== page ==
Obesity has been a known factor influencing vaccine effectiveness. However, are there additional variables that affect the response? A recent study indicates that metabolic health at the time of vaccination plays a significant role in the efficacy of flu shots.

According to the results of an experimental study published in Nature Microbiology, switching obese mice to a healthy diet before flu vaccination completely protected them from a lethal dose of flu. However, switching the diet after vaccination did not help.

"We found that the vaccines worked effectively if, at the time of vaccination, an animal was metabolically healthy. And the opposite was also true: Regardless of what the mice looked like on the outside, if they had metabolic dysfunction, the vaccines did not work as well," said corresponding author Stacey Schultz-Cherry in a news release.

Earlier studies have shown that even after receiving the flu shot, obese mice were susceptible to infection and succumbed to the influenza virus.

When the obese mice returned to a healthy weight after vaccination, the outcomes did not vary. As per the new findings, adopting a healthy diet four weeks before vaccination significantly enhanced survival rates, showing a dramatic impact regardless of their high Body Mass Index (BMI).

"We were excited to see this effect because mice with obesity are so susceptible to severe disease and succumbing to the infection. Getting 100% survival with the vaccine where we had only seen 0% survival was impressive," Schultz-Cherry said.

Researchers believe the link between metabolic health and vaccine effectiveness occurs through the immune system. Metabolic dysfunction affects T cells, the primary immune cells responsible for anti-viral responses. Therefore, even if the animals transition to a healthy diet after vaccination and sustain a normal BMI, their anti-flu T cells are likely to stay "frozen" and dysfunctional. However, a healthy diet before vaccination improves T-cell function and anti-flu response.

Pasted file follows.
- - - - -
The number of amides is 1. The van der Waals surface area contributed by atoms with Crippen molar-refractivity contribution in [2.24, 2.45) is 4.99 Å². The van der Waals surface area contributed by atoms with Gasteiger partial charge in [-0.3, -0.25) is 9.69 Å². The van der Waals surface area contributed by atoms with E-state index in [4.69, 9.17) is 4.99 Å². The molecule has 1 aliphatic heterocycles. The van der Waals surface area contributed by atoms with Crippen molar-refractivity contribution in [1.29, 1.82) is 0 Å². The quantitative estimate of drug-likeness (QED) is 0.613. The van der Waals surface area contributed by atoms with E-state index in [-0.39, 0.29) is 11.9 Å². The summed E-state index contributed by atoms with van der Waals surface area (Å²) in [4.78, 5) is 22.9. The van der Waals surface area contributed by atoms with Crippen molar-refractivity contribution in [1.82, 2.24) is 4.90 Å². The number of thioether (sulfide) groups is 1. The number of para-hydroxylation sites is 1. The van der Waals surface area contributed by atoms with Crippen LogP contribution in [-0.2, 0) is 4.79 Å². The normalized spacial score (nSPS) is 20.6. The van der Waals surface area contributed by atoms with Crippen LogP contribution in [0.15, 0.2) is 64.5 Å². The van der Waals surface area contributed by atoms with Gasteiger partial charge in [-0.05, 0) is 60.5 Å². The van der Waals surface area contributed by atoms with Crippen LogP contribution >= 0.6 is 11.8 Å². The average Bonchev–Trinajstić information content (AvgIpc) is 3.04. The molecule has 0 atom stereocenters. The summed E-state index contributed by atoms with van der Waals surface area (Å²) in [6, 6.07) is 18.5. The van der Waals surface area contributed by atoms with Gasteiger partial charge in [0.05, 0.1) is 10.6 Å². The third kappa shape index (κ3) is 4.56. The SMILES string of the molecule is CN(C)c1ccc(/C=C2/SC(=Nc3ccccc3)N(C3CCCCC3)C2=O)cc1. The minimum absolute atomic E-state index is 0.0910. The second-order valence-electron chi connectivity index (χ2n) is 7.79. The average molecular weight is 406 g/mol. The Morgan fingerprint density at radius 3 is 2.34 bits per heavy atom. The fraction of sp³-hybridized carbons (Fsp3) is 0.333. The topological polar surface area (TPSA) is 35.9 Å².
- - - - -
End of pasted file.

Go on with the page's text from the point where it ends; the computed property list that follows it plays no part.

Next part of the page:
"The T cells were better able to do their job in the metabolically healthy mice at the time of vaccination. It wasn't a matter of the numbers of them or the types of them. It was their functional activity. There were plenty of them in the lungs, not working. The healthy diet switched them from not working to functioning properly, but only if the switch occurred before vaccination," Schultz-Cherry explained.

"What we found and are emphasizing is that it's not the phenotype of obesity that matters; it's really about metabolic health. It's metabolic health at that moment of vaccination that really makes a difference," Schultz-Cherry added.